I'm a commercial trucker and have been listening to audio books for close to 20 years now while I drive. I like Sc-fi mainly, especially big spare opera type stories. But I also like post apocalyptic stories and some fantasy and maybe a bit of historical drama from time to time.

One series I listened to recently was called Slow Burn by Bobby Adair, there are 9 books in the series....kind of a post apocalyptic Zombie type story, very well written series.

Big Fan of the Frank Herbert Dune books. Stephen Kings Dark Tower series is great, as well as his book The Stand.
 
Books are like art

Another fantastic read if history is your thing is "Shattered Sword " about the battle of Midway

Shattered Sword is a nice update on the battle of Midway.

I just re-read Bang Your Head, The Rise and Fall of Heavy Metal. Starting with the founding Fathers (Led Zeppelin, Deep Purple and Black Sabbath), follow the rise of Heavy Metal music through the ascension of 70's bands like Alice Cooper, Queen, Van Halen and the Next Wave Of British Heavy Metal (Iron Maiden, Judas Priest, Def Leppard), through the '80s MTV era of bands like Motley Crue, Poison, Quiet Riot, Ratt, Dokken, the last gasp of Skid Row, Jackyl, Warrant, and Winger then watch it all come crashing down in a pile of egos, drugs, burnout, over exposure and the birth of Nirvana.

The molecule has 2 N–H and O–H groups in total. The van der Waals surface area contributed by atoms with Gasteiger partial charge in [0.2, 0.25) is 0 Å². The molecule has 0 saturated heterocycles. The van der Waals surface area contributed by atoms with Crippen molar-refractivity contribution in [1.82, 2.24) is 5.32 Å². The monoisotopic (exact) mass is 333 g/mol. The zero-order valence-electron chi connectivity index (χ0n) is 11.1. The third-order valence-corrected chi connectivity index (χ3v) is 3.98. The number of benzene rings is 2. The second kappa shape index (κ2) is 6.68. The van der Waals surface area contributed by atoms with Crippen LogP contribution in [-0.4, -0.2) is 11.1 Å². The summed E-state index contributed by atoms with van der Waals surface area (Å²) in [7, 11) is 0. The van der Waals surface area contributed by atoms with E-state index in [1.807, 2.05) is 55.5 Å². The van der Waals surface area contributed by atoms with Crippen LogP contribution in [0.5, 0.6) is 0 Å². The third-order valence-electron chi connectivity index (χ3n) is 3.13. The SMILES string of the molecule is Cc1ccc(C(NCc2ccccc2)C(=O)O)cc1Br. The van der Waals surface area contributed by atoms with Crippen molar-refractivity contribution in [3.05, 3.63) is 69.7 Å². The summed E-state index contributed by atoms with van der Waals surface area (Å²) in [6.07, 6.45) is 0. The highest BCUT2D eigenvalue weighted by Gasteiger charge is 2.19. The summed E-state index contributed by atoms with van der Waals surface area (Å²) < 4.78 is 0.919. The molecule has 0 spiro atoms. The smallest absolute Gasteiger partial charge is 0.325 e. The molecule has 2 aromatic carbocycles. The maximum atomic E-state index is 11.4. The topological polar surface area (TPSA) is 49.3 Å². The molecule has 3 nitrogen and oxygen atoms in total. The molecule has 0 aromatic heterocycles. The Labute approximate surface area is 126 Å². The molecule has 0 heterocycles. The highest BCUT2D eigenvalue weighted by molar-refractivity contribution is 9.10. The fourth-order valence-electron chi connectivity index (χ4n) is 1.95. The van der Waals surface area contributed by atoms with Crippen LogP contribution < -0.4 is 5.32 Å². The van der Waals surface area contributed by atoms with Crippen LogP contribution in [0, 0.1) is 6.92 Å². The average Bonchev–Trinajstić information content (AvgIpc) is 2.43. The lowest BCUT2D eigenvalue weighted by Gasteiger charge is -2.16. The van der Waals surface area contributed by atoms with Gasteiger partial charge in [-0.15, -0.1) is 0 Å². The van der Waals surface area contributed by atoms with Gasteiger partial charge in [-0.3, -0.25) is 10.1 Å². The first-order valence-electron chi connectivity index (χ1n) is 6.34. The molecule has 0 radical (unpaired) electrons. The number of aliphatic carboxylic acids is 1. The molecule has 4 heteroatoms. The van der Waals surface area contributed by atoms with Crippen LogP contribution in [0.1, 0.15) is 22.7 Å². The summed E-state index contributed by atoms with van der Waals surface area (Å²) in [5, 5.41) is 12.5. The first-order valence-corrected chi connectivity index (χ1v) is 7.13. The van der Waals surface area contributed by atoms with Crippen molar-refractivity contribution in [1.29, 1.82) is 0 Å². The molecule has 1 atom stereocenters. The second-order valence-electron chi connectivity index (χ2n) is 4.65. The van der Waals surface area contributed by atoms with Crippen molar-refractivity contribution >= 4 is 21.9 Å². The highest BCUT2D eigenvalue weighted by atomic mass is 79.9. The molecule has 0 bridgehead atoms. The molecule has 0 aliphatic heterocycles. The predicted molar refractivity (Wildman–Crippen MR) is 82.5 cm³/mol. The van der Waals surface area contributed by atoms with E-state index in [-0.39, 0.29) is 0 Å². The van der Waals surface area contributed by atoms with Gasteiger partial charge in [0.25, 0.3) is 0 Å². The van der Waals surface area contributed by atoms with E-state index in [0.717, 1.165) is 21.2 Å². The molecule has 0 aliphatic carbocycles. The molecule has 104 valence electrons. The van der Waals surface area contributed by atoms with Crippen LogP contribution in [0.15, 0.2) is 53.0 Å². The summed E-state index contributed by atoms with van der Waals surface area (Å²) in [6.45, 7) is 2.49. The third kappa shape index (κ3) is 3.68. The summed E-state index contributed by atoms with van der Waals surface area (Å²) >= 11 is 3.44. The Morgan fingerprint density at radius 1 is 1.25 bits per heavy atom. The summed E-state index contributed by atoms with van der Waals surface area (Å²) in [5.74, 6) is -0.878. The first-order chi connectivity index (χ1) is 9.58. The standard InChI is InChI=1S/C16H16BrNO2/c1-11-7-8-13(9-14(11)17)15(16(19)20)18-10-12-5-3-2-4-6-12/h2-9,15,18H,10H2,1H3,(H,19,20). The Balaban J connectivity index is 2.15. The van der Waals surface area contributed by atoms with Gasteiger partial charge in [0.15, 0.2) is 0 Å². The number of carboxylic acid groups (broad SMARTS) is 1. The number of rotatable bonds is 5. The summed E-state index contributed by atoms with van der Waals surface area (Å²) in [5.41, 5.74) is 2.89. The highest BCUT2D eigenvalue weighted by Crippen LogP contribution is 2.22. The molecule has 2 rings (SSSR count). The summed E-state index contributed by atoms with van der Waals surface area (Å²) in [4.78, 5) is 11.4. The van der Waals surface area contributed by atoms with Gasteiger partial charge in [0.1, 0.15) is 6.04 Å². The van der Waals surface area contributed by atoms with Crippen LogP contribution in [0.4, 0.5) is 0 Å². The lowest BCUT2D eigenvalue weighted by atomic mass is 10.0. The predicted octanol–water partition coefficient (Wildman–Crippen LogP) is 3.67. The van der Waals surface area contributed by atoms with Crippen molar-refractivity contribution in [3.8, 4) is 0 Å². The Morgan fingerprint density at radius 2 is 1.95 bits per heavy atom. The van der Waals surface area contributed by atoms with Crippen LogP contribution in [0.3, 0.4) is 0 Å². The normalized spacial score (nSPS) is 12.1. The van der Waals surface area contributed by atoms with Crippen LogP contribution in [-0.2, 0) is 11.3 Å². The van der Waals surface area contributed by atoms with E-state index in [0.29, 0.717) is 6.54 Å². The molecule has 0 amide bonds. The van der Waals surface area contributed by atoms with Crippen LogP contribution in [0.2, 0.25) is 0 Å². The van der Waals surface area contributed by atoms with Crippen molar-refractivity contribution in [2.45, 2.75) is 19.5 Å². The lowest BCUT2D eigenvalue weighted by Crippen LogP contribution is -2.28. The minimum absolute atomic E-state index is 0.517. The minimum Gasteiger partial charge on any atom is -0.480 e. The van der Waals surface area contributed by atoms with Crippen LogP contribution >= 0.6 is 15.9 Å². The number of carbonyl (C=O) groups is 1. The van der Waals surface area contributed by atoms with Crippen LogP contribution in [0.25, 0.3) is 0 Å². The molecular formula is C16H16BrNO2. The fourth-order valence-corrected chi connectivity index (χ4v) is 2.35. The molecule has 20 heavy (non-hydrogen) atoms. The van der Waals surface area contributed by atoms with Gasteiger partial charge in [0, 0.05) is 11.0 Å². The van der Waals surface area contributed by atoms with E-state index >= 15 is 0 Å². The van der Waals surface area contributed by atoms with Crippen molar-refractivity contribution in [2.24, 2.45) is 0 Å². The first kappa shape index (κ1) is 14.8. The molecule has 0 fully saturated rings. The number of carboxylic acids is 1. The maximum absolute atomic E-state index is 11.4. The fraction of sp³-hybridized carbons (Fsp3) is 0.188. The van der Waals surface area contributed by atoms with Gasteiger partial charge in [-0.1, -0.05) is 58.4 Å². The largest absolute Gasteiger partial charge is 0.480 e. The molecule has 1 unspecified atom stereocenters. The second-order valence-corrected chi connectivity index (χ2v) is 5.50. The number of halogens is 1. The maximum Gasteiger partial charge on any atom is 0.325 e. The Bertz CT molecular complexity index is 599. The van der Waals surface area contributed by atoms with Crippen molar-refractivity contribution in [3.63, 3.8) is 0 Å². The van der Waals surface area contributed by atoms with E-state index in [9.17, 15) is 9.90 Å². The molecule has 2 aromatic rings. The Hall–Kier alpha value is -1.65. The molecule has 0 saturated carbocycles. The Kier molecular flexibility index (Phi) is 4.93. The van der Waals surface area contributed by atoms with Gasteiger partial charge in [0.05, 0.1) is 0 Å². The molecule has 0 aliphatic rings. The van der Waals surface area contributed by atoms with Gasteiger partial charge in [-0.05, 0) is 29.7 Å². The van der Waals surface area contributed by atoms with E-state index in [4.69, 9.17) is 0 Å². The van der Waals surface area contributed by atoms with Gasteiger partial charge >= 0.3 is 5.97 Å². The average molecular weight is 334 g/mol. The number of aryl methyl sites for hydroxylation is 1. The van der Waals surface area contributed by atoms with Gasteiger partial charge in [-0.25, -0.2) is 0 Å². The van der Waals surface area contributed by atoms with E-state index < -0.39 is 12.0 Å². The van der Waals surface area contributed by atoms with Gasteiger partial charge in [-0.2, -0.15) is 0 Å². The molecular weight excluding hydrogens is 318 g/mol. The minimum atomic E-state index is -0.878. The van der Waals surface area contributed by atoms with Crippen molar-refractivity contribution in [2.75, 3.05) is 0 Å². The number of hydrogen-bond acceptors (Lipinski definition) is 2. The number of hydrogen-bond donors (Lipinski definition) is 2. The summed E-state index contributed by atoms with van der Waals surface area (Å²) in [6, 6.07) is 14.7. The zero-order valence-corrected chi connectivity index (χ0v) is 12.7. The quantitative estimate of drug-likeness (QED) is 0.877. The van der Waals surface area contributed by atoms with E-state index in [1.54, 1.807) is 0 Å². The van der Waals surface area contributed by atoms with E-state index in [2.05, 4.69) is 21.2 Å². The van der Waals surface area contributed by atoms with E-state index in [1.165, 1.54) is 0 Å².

I just started the Forgotten 500. The story of rescuing downed airmen behind German lines in occupied Yugoslavia.

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Just this week I finished reading a book about designing gas turbine engines. What a fascinating subject, and a lot of it dealt with large industrial engines, not just aircraft. Whether turbines to power pumping stations for natural gas pipelines, ocean going ship powerplants, jet powered electrical generating stations, turbo-prop, turbo-shaft, axial flow or centrifical compressors, supersonic aircraft particulars, low and high bi-pass operation,afterburners...it's all in here in plenty of detail.